Dual research in psychology and studio art helps validate art therapy career goals
For several summers, Lucy Agurkis ’23 worked at Camp Squanto in New Hampshire—it’s where her parents met, and it’s a special place that the entire family cherishes. She recently ran the arts and crafts center and mentored campers and staff as she moved up in leadership. It wasn’t until after a sister’s experience with art therapy that Agurkis realized she could combine her camp skills and her college majors at The College of Wooster in psychology and studio art.
“I.S. helped confirm what I want to do with the rest of my life. The most exciting part of my projects was seeing how much of an impact art can have on people’s mental health. I’m drawn to art because it is so relaxing, and if I can help other people, too, that is the best of both worlds.” —Lucy Agurkis ’23, I.S. titles: Coloring Away the Blues: Exploring the Therapeutic Effects of Art Activities on Well-Being and Molding a New You: Exploring the Therapeutic and Healing Properties of Clay
“My sister experienced art therapy at a mental health facility and called saying the art therapist reminded her exactly of me,” recalled Agurkis. “I started researching the profession and realized this is exactly what I want to do with my life. Having the opportunity to do Independent Study work gave me a chance to dive into art therapy for the first time.”
Agurkis completed two separate but related I.S. projects, along with an art exhibit and an art portfolio. Working with mentor Meredith Hope, assistant professor of psychology, she recruited 50 undergraduate students to complete three surveys about stress and anxiety before and after completing a 20-minute art activity. Participants colored in a pre-designed mandala or worked with clay. As she hypothesized, students showed much more stress and anxiety in pre-art surveys than post-art surveys. While both activities helped, she could see the trend in clay providing a larger decrease even though it wasn’t statistically significant enough for a full result.
On the studio art side with mentor Daren Kendall, assistant professor of art and art history, Agurkis wanted to build off the psychology study but put herself into the work this time. “I’ve always been drawn to clay and ceramics, and the studio art study let me dive into the healing properties of clay,” she said. “I spent the year almost trying to run an art therapy program for myself.”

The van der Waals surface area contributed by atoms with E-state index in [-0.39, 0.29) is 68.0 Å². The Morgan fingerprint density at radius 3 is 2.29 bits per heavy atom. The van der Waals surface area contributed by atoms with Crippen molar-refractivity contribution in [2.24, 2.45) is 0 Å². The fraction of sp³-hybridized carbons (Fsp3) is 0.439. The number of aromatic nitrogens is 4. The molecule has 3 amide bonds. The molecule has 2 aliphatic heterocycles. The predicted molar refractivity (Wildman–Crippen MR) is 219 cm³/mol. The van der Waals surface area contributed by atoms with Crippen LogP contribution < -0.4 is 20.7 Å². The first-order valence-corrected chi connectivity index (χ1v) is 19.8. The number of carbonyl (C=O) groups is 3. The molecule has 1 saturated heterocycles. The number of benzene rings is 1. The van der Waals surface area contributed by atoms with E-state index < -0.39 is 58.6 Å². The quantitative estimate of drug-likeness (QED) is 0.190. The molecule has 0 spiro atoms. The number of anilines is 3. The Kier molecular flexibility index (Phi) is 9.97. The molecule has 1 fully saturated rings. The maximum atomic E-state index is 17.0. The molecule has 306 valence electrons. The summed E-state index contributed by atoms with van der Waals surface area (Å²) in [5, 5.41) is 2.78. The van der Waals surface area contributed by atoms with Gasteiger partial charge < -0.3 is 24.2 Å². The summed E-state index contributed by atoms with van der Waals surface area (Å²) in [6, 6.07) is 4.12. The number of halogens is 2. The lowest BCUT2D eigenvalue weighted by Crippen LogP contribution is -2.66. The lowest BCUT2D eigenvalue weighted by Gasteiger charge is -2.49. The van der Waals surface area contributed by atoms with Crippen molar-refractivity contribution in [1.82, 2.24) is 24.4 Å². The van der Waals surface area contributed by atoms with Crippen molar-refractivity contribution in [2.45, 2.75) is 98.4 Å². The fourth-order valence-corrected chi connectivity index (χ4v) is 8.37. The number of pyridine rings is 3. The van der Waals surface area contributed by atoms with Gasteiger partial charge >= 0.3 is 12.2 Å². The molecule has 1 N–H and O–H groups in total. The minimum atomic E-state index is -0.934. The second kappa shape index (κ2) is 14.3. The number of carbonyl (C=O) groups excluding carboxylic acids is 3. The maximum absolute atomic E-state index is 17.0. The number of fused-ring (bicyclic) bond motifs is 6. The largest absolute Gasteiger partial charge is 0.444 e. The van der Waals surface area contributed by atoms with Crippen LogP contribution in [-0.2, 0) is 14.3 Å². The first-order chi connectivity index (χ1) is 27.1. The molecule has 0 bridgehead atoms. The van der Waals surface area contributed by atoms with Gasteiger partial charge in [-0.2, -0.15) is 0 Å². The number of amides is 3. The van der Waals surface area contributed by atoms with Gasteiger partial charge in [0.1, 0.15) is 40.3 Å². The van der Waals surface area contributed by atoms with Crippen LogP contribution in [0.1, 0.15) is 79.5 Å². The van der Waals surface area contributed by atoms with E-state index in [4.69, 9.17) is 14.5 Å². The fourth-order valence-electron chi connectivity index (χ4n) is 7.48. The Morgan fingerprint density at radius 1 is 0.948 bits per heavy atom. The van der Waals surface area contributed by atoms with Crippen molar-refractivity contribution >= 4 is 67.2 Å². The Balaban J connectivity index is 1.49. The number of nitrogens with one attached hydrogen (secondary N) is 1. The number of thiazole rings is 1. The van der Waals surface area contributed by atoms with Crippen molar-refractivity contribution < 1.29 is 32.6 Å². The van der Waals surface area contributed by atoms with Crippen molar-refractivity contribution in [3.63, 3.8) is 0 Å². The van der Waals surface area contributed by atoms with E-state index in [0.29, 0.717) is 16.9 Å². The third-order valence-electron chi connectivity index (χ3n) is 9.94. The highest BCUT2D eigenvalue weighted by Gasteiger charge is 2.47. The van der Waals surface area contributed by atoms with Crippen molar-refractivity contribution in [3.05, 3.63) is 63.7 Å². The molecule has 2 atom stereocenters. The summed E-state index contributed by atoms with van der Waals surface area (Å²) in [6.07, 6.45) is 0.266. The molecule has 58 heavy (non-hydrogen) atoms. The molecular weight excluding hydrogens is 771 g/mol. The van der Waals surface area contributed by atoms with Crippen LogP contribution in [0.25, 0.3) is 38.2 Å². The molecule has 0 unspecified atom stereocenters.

Every week, Agurkis’ advisor gave her a different prompt for creating with clay which gave her the ability to be really present and conscious in the moment instead of restricted to making something specific. “I didn’t plan what I was making, I just started and saw what came out of it,” said Agurkis. “I put myself into the work and used it as an opportunity to dive into my own mind and see how I was doing.”
She created 50 pieces of work and designed an exhibit that also included the student clay pieces from her psychology study. Those items included an elephant, pumpkin, pizza, a cactus, and a snail, among other interesting creations.
Seniors working on I.S. and studio art majors get a personal work space, so all of her research occurred either in her personal research room in Morgan Hall or in her art studio in Ebert Art Center. While the majority of psychology I.S. projects rely on online survey data collection, Agurkis’ project required her to collect in-person data and supervise participant art-making. It was a significant time commitment for a student taking classes and completing an additional I.S. project in a different department. The studio art department funded the clay used in both of her studies.
Though she was nervous about completing two separate projects, Agurkis said she felt prepared and supported going into senior year. “My advisors have been wonderful. They keep me on track but also check in on my mental health,” said Agurkis. “I was fully prepared and felt very cared about and very seen at Wooster.”
She hopes to work on bigger studies in the mental health realm to gain experience before looking at graduate schools. Ultimately Agurkis dreams to work in art therapy, either in an eating disorder facility or a hospital, and loves to work with children and young adults.
“I.S. helped confirm what I want to do with the rest of my life,” said Agurkis. “The most exciting part of my projects was seeing how much of an impact art can have on people’s mental health. I’m drawn to art because it is so relaxing, and if I can help other people, too, that is the best of both worlds.”
Photo 1: Lucy Agurkis ’23 presenting her art. Photo credit to Jodi Robison.
Posted in Independent Study on May 17, 2023.
Related Areas of Study
Art - Studio Art
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